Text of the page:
A federal judge will allow college football and basketball players from major programs to challenge NCAA rules prohibiting compensation beyond the value of their athletic scholarships, but denied them from pursuing billions of dollars in past revenues.
U.S. District Judge Claudia Wilken issued her 24-page report on Friday, which paves the way for significant changes in the economic model of college athletics.
The case is known as the Ed O'Bannon lawsuit because the former UCLA basketball star is one of 25 plaintiffs signed on.
The ruling will help college athletes argue to receive a share of television and other media revenues. However, it also reduces the chances of forcing the NCAA to pay athletes who may have been wronged under anti-trust law. Players may sue for damages, but only as individuals.
Both sides of the lawsuit claimed victory in statements sent to ESPN.
"The court's decision is a victory for all current and former student-athletes who are seeking compensation on a going forward basis," said Michael Hausfeld, the players' lead attorney. "While we are disappointed that the court did not permit the athletes to seek past damages as a group, we are nevertheless hopeful that the court's decision will cause the NCAA to reconsider its business practices."
In a statement, the NCAA only acknowledged the part of the judge's decision regarding damages for past revenues.
"We have long maintained that the plaintiffs in this matter are wrong on the facts and wrong on the law," said Donald Remy, NCAA chief counsel. "This ruling is one step closer to validating that position."
However, the ruling essentially allows individual players to financially benefit from the business of college sports, according to Rob Carey, a lawyer who represents former Arizona State quarterback Sam Keller and others in a separate part of the case related to publicity rights.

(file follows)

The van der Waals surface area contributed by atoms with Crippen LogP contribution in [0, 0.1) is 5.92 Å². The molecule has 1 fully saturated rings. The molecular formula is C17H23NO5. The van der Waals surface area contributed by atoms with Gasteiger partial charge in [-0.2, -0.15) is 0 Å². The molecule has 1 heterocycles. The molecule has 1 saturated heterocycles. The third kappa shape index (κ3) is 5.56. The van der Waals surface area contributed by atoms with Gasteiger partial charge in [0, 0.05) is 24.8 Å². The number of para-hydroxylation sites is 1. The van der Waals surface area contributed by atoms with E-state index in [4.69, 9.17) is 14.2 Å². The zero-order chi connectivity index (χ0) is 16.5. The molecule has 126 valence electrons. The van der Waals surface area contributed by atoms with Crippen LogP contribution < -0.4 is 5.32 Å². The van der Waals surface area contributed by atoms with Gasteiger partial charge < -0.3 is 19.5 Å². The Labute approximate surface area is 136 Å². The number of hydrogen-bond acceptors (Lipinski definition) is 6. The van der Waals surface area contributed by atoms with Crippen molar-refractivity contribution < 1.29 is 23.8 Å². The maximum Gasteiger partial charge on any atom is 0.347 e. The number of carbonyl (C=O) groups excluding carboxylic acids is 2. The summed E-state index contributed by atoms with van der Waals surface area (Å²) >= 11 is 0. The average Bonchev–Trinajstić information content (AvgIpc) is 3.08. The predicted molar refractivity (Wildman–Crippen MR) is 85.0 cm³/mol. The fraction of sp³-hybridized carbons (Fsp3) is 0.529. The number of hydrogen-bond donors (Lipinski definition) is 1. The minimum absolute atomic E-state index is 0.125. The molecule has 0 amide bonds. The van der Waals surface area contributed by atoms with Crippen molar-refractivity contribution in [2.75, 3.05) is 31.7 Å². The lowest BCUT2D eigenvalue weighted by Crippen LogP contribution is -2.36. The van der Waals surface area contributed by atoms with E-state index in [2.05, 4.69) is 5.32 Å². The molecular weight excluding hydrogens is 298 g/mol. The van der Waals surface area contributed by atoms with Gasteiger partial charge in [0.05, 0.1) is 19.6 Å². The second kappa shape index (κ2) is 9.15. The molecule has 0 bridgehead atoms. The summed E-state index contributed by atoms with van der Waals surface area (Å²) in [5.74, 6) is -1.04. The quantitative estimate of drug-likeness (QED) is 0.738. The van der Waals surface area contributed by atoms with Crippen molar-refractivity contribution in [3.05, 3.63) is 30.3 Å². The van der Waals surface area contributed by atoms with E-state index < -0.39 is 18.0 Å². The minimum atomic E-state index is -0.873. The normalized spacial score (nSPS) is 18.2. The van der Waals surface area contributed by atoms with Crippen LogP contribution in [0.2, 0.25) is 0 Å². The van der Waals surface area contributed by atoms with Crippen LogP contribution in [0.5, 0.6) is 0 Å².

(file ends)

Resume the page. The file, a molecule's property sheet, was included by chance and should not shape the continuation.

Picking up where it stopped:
"This ruling increases the likelihood that wholesale change will occur in college sports," Carey told ESPN. "It's like Major League Baseball when free agency came along."
In her report, Wilken wrote that the players' lawyers failed to provide a strong enough way of determining which members: were in the class; EA Sports built avatars for in its video games; appeared on game rosters in televised games.
"We are pleased that the court correctly found that conducting a class-wide trial for claimed damages for student-athletes who played college football and men's basketball going back nearly a decade would be completely unmanageable and unprecedented," Remy wrote. "The plaintiffs in this case were seeking substantial damages based on erroneous theories for maintaining a class. The Court correctly removed these claims from this case."
But Wilken mainly sided with the players by codifying Hausfeld as the lead attorney in the case, which was originally filed in 2009.
"Plaintiffs seek certification to pursue an injunction barring the NCAA from prohibiting current and former student-athletes from entering into group licensing deals for the use of their names, images, and likenesses in videogames and game broadcasts," Wilken wrote. "Their request for this injunction is not merely ancillary to their demand for damages.
"Rather, it is deemed necessary to eliminate the restraints that the NCAA has allegedly imposed on competition in the relevant markets. Without the requested injunctive relief, all class members -- including both current and former student-athletes -- would potentially be subject to ongoing antitrust harms resulting from the continued unauthorized use of their names, images, and likenesses. Because an injunction would offer all class members 'uniform relief' from this harm ... class certification is appropriate."
Carey said that, based on the ruling, players have to wait until after their college careers are completed before they can collect on media revenues that accrued but not shared. That increases the chances that the NCAA will prefer settling with plaintiffs, rather than risk going to trial.
A case management conference is scheduled for Feb. 20, 2014, to gather the two sides after they file responses to Wilken's ruling. A trial is set for next June.